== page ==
The mainland’s first Olympic Eventing rider says the Chinese governing body will pay for the horse’s upkeep in the lead-up to next year’s Games. Olympic fans from all over the world are invited to book Olympic 2020 tickets from our online platforms for Olympic Tickets. Olympic Eventing fans can book Olympic Eventing Tickets from our ticketing marketplace exclusively on discounted prices.
Hua is the youngest Olympic eventer, having taken part in the 2008 Beijing Games competition in Hong Kong at the age of 18 China’s first-ever Olympic Eventing rider, Alex Hua Tian, is on the lookout for owners who can supply him with top quality horses to help him in the lead-up to the Olympic 2020 Games – with the Chinese Equestrian Association willing to pay for its upkeep leading up to Tokyo Olympic.
After an excellent eighth place at the 2016 Rio Olympics aboard Don Genero, the 29-year-old Hua is confident of putting on an even better performance in Tokyo but needs a greater choice of horses to boost his preparation. who was born in Britain and grew up in Beijing, Guangzhou and Hong Kong – has put an ad on social media sites and elsewhere seeking horse owners.
“My ad is very much targeting existing western owners who already have a horse and try to encourage them to come over to China because they will get a better opportunity, better odds of their horse going to the Olympic Games,” Hua told the South China Morning Post.
“And also my federation will help to cover their costs. At the same time, we are investing time and effort at owners in China who are unlikely to be existing owners but who have the funds to invest in buying a horse.”
Eventing riders depend on owners to supply horses and these parties act as patrons, similar to the role played by racehorse owners. Hua was the youngest ever Olympic Eventing athlete when he competed as an 18-year-old at the 2008 Beijing competition in Hong Kong.
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He said he already had four horses that he was working with, including PSH Convivial – also known as Spike – with whom he won a bronze medal at the Asian Games in Jakarta last year. He is looking for at least one more to complete his Olympic stable. He said it costs between £20,000 (HK$205,000) and £25,000 to maintain from now until the Olympics
Although only one horse would eventually be selected for the Olympic 2020 Games, Hua said his odds were much shorter than those of many riders from European countries.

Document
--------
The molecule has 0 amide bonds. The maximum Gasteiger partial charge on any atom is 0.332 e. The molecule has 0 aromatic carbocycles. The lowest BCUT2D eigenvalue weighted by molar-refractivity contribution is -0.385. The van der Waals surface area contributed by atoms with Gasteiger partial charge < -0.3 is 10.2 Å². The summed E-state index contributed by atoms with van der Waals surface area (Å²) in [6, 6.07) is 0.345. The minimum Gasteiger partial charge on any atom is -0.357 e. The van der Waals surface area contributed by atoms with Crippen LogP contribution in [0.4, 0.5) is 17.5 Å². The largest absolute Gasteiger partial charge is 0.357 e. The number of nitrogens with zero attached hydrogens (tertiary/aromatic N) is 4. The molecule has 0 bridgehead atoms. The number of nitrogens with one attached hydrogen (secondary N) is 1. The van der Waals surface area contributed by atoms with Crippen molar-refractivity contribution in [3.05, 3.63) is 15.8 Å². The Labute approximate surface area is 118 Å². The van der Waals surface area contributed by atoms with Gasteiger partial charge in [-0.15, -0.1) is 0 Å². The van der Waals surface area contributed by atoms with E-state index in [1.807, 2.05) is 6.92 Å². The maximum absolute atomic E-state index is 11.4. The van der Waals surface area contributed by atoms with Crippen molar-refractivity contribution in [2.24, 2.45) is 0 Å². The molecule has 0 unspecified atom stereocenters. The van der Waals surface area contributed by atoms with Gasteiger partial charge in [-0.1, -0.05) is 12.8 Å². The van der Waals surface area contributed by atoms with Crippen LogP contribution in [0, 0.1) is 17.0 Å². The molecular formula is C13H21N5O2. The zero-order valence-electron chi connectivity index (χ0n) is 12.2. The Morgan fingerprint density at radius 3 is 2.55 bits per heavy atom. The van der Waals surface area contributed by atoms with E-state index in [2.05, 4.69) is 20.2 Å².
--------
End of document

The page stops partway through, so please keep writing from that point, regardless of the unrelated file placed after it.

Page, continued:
“That’s probably the best odds anyone can offer,” said Hua, who won a silver at the 2014 Incheon Asian Games. “If you are an owner of a British horse, you are in a pool of about 150 top qualify horses.
So that’s a key proposition. As a Chinese athlete, the sport is a lot smaller and the odds are greater of going to the Olympics. It’s also a very special arrangement that’s unique, I believe, in which my federation will support one more horse.
One of the perks of being the owner of an Olympic equestrian horse is access to the stables during the competition. Hua admits there is a little financial benefit to gain but the prestige of being an Olympic horse owner is enough to convince many to supply horses to top riders.
“It’s not like a commercial relationship arrangement,” Hua said. “It’s a much more personal relationship between rider and owner.
“It’s a very special way for an individual or family to be involved in the Olympic Games,” said Hua, who is in a strong position to qualify for the Tokyo Eventing competition. “Just because I ride for the Chinese team it doesn’t mean I don’t welcome owners from other parts of the world to be involved as well.
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“The Olympics is the Olympics and the Western owners of my previous horses loved the process and enjoyed the whole thing and what made it even better was that we had a good result and, with good support and preparation I hope to get good results again.”